Header graphic for print

Food Safety News

Breaking news for everyone's consumption

Federal Criminal Charges Against ConAgra Still Possible Over Peter Pan Outbreak

Federal criminal charges related to contaminated peanut butter produced in 2007 in Sylvester, GA, may yet be brought against the owner, ConAgra Foods Inc.

Citing a ConAgra report, the Atlanta Business Chronicle on Tuesday disclosed that the company and the U.S. Department of Justice are in ongoing discussions regarding the investigation.

“We are pursuing a negotiated resolution, which we believe will likely involve a misdemeanor criminal disposition under the Food, Drug & Cosmetics Act,” ConAgra said.

Seven years ago, Peter Pan and Great Value peanut butters produced by ConAgra at the Sylvester plant were recalled because they were associated with a multi-state Salmonella outbreak. The contaminated peanut butter was blamed for 288 foodborne illnesses in 39 states.

The immediate investigation focused on a faulty roof on the Sylvester plant that may have allowed moisture to invade the production process.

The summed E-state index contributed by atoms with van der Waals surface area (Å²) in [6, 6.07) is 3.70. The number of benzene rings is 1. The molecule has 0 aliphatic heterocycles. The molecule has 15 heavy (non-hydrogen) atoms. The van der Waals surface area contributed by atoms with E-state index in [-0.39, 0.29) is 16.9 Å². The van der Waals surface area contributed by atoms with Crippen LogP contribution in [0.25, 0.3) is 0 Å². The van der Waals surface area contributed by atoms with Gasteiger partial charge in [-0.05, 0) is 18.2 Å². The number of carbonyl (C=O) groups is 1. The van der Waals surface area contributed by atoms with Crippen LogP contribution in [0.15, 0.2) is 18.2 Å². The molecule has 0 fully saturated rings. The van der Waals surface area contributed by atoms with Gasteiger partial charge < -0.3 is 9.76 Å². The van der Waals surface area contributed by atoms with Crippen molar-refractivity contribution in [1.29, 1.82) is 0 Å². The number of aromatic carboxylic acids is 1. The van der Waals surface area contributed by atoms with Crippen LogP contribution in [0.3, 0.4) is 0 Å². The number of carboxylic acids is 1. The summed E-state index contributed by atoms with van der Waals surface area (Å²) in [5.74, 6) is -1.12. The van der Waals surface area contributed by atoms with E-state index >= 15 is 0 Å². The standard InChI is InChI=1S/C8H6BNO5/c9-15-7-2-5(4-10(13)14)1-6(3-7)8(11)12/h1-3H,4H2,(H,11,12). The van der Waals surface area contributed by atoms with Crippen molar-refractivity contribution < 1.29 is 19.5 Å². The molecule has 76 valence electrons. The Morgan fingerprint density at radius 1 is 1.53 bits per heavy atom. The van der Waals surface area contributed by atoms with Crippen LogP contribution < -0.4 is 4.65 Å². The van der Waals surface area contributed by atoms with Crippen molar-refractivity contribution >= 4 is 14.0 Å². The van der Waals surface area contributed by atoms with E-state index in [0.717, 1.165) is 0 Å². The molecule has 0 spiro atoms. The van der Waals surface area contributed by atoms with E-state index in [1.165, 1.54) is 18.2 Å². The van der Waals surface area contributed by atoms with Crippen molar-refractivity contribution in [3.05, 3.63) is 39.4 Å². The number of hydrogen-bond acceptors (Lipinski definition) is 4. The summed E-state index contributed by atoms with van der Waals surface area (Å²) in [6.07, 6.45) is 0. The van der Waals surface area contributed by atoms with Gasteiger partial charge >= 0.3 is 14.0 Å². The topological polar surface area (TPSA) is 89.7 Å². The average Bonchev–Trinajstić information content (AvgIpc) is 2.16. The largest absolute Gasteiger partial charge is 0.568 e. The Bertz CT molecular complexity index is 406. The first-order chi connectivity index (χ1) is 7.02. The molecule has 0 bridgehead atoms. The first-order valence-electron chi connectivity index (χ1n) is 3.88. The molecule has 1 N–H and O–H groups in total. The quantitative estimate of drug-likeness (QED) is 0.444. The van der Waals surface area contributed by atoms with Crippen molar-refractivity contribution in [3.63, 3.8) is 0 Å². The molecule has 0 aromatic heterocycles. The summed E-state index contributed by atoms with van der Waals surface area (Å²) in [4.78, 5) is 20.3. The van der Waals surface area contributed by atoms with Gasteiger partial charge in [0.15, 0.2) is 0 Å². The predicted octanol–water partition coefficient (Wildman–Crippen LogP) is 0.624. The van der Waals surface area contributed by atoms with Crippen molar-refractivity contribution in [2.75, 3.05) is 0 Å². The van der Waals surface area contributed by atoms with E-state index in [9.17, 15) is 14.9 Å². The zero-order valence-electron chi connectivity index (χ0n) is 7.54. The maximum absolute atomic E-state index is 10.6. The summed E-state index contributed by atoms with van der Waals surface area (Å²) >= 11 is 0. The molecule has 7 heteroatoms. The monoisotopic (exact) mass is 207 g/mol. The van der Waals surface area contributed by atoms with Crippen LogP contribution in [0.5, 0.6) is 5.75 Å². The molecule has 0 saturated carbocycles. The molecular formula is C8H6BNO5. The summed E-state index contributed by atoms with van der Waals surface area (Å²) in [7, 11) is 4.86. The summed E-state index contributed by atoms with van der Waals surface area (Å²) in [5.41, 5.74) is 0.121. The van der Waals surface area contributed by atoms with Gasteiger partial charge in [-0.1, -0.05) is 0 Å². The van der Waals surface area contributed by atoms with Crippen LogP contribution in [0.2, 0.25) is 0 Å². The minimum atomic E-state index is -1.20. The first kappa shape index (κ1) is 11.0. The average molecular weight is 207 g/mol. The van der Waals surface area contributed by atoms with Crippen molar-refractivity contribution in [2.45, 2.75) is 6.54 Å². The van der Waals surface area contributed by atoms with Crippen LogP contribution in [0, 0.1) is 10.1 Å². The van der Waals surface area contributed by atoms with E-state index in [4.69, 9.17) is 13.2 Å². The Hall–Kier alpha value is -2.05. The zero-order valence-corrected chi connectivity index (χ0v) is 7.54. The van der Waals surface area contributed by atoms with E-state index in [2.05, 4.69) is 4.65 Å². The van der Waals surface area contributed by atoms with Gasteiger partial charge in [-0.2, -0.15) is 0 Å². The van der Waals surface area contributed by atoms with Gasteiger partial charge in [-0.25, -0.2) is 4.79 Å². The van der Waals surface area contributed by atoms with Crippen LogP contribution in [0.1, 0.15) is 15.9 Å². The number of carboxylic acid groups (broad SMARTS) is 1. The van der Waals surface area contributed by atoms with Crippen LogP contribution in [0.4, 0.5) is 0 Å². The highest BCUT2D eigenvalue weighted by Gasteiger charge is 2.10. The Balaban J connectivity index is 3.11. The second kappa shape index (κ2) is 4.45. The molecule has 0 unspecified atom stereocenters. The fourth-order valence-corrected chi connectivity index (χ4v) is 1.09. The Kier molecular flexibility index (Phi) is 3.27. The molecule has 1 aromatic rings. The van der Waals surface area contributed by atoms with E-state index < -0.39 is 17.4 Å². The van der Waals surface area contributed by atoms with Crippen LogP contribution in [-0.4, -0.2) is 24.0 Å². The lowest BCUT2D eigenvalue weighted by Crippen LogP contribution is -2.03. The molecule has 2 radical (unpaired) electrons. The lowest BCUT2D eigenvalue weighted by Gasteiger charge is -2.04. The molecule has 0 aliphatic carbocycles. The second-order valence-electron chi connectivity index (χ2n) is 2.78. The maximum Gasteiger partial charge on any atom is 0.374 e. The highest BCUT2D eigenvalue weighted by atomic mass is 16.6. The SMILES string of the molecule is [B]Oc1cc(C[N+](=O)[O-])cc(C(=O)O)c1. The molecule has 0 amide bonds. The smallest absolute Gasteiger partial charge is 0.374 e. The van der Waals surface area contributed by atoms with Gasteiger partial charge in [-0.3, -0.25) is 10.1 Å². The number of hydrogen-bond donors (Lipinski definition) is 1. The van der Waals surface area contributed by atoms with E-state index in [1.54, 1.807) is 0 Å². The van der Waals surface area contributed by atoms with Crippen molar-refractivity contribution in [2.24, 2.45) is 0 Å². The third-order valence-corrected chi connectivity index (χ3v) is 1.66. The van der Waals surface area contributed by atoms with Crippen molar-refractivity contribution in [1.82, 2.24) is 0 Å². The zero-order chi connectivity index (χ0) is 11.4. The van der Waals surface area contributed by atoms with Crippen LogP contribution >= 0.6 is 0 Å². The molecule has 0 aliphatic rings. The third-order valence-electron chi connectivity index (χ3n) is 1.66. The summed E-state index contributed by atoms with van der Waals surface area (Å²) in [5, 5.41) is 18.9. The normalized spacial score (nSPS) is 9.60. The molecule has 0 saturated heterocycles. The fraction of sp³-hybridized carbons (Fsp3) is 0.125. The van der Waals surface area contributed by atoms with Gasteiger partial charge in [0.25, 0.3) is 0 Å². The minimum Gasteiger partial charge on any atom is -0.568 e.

A criminal investigation was launched in 2011 in a joint venture between the U.S. Attorney’s Office for Georgia and DOJ’s Consumer Protection Branch.

Those are the same prosecutors who separately charged four former executives of Peanut Corporation of America (PCA) with a total of 76 federal felony counts for a peanut butter-related outbreak not involving ConAgra that occurred in late 2008. A trial in that case is scheduled for this summer.

If ConAgra is successful in negotiations with federal prosecutors, it won’t be unprecedented. Sara Lee Corporation pleaded guilty to one misdemeanor charge and agreed to pay $4.4 million in civil and criminal penalties for producing and distributing contaminated hotdogs and deli meats in 2001, causing 15 deaths.

The investigation itself has cost ConAgra $25 million, according to the Omaha, NE-based company. ConAgra is a Fortune-500 company that employs more than 36,000 people and has net sales totaling approximately $18 billion.

© Food Safety News
  • A guest

    The folks at ConAgra need to follow Stewart Parnell’s lead, and come up with a more creative defense.